Think poetry is not for you… an increasingly irrelevant noise in a world that becomes more chaotic each day? Well, think again. Weapons and wolves abound on heathen internet sites, but the effectiveness of such things to create a spiritual bond with your ancestors is, at best, limited. Here is a means to satisfy that hunger we feel to be connected to our kindred. You will be comforted, inspired, and become a living vital part of the great heritage to be found in this magnificent, first of its kind, anthology of heathen verse.
Osred Jameson’s new book, The Heathen Anthology, is truly a gift of beauty and deeply felt convictions about what it means to be a Heathen. In its pages, we find a treasury of verse by poets both major and minor, all bearing the unmistakable stamp of our culture and religion. He gently reminds us that the word “Heathen” does not mean uncouth or barbaric, but rather translates the Latin word “Pagus” which refers to those pious, Roman aristocrats who retreated from the increasingly alien barbarism of the cities to the rural districts.
In his introduction, Osred establishes his selection criteria as being tilted toward making a poem’s art ascendant over its morality, The poems are arranged topically, and include some of the noble virtues that Odinists revere, such as courage and truth, as well as the timeless topics – love and death; betrayal and trust; heroes and heritage. Be assured that all is not somber and serious, as lyrical beauty abounds alongside of humorous parody and clever satire.
For this reviewer, one of the most delightful aspects of the collection is seeing, for the first time, selections that are outside of the established canon. Robert Burns’ “Holy Willie” pokes fun at Christian hypocrisy with such devastating accuracy that it could only be published after his death. Another selection with a little known work by a famous poet is “Harp Song of the Dane Women” by Rudyard Kipling. Here the poet who once defined women as “a rag , a bone, and a hank of hair” shows a softer side. He considers the grief felt by the Danish women when their husbands and lovers “sicken” of home and hearth and feel a swelling desire to depart for that “old grey widow maker”, the sea.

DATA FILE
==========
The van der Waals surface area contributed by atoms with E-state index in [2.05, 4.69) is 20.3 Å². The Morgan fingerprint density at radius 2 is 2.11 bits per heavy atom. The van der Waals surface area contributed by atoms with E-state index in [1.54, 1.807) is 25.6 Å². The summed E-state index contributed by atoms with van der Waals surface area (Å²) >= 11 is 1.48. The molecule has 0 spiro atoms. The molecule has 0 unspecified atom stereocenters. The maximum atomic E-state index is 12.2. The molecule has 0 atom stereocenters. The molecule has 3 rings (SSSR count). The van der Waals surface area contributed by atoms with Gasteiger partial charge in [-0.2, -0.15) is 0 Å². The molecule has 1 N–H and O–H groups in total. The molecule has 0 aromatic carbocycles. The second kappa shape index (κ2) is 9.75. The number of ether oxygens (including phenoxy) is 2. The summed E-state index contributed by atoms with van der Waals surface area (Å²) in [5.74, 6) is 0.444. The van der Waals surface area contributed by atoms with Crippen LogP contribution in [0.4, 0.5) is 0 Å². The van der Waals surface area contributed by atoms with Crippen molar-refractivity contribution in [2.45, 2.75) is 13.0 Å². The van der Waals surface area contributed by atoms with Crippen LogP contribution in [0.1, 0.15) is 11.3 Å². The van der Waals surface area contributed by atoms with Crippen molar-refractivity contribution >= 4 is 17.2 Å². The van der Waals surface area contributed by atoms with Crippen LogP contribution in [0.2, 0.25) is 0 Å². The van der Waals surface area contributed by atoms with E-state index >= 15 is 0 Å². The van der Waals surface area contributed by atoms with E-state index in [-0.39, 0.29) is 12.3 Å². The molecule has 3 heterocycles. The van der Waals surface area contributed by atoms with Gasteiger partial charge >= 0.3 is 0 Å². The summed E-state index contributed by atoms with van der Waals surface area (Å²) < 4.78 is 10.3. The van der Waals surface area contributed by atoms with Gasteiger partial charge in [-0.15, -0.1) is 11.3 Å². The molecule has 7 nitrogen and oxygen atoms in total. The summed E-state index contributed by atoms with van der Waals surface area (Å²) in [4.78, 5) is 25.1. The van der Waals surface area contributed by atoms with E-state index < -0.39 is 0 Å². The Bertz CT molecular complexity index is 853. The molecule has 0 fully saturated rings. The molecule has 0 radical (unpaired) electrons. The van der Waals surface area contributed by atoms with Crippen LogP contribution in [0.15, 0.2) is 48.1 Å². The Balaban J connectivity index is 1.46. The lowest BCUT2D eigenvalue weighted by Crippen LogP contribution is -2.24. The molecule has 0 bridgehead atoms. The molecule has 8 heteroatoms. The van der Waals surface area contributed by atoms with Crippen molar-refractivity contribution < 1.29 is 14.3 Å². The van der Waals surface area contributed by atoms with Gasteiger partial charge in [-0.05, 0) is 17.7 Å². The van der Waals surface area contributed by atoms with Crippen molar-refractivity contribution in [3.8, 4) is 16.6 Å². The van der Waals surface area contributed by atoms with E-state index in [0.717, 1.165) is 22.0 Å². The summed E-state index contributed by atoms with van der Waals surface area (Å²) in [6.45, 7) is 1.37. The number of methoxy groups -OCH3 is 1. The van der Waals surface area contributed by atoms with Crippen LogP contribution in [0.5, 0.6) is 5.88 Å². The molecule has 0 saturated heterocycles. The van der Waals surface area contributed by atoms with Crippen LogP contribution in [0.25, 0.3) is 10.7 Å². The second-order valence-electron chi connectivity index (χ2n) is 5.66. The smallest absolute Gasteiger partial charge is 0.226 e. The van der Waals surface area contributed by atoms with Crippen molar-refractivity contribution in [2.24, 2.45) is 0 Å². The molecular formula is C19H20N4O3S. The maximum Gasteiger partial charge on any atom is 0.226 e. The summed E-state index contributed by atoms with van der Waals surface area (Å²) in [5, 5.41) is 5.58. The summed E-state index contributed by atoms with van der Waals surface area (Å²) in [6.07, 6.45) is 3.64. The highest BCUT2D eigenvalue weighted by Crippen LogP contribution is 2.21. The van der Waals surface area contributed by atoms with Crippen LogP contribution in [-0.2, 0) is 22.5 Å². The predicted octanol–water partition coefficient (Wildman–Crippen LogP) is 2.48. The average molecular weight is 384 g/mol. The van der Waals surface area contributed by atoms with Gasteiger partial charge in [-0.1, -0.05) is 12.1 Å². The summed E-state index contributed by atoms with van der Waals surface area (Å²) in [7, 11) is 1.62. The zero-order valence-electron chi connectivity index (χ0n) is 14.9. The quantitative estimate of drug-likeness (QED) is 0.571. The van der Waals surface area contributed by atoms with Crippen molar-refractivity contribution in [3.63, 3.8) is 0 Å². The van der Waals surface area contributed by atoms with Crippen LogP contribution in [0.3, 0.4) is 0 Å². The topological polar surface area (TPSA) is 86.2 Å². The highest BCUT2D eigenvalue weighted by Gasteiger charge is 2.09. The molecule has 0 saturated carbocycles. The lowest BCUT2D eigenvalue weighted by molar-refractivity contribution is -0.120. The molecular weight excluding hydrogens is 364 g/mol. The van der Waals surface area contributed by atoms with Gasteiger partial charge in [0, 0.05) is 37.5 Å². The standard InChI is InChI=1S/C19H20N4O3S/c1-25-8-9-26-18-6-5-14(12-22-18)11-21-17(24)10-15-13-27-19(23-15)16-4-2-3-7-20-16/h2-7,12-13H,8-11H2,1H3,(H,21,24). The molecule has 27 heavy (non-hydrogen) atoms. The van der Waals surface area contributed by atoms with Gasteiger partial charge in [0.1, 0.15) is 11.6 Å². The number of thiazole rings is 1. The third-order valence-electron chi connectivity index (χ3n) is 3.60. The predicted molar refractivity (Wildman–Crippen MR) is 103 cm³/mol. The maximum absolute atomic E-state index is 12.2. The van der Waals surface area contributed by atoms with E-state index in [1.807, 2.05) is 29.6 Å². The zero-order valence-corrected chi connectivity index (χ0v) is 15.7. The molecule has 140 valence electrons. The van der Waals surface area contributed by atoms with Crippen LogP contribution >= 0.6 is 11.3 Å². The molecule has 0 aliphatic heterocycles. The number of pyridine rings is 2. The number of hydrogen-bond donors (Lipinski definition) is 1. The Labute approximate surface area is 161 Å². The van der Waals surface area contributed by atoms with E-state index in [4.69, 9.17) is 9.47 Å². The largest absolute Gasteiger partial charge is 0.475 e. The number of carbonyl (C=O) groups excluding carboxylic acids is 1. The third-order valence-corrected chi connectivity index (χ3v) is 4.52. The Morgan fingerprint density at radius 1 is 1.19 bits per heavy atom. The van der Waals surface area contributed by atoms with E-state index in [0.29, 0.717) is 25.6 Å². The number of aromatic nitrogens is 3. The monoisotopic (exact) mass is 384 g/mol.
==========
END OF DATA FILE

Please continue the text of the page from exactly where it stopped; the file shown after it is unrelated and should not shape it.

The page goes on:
Some of the poem pairings lead to a consideration of deeper musings, such as the nature of death and whether or not there is really a great distance between us and the departed. Yeats’ “The Valley of the Black Pig” is accompanied by Wordsworth’s “Milton”. Yeats has a waking dream vision of the flying spears of ancient ancestral warriors locked in combat, while Wordsworth longs for the return of heroes such as Milton to release England from its “stagnant fen ” of “altar, sword and pen”.
In Bryant’s “Thanatopsis “, Death is seen as a union with all of earth’s elements… the insensible rock… the rolling rivers, but the Heathen concept of Death preserves the soul as something far more human and imperishable. Then, as now, we yearn for the truth and vitality of these former days and reading these carefully chosen poems unexpectedly makes us willing partners in that impetus.
And herein lies the special charm of this anthology- one feels the companionship of the author as we embark on this pleasant journey of discovery. It is not the cold, impersonal editorial presence so common in such anthologies, but rather, welcoming, insightful comments such as a dear friend might make, sprinkled like little jewels, as you read together with mutual appreciation of shared treasure.
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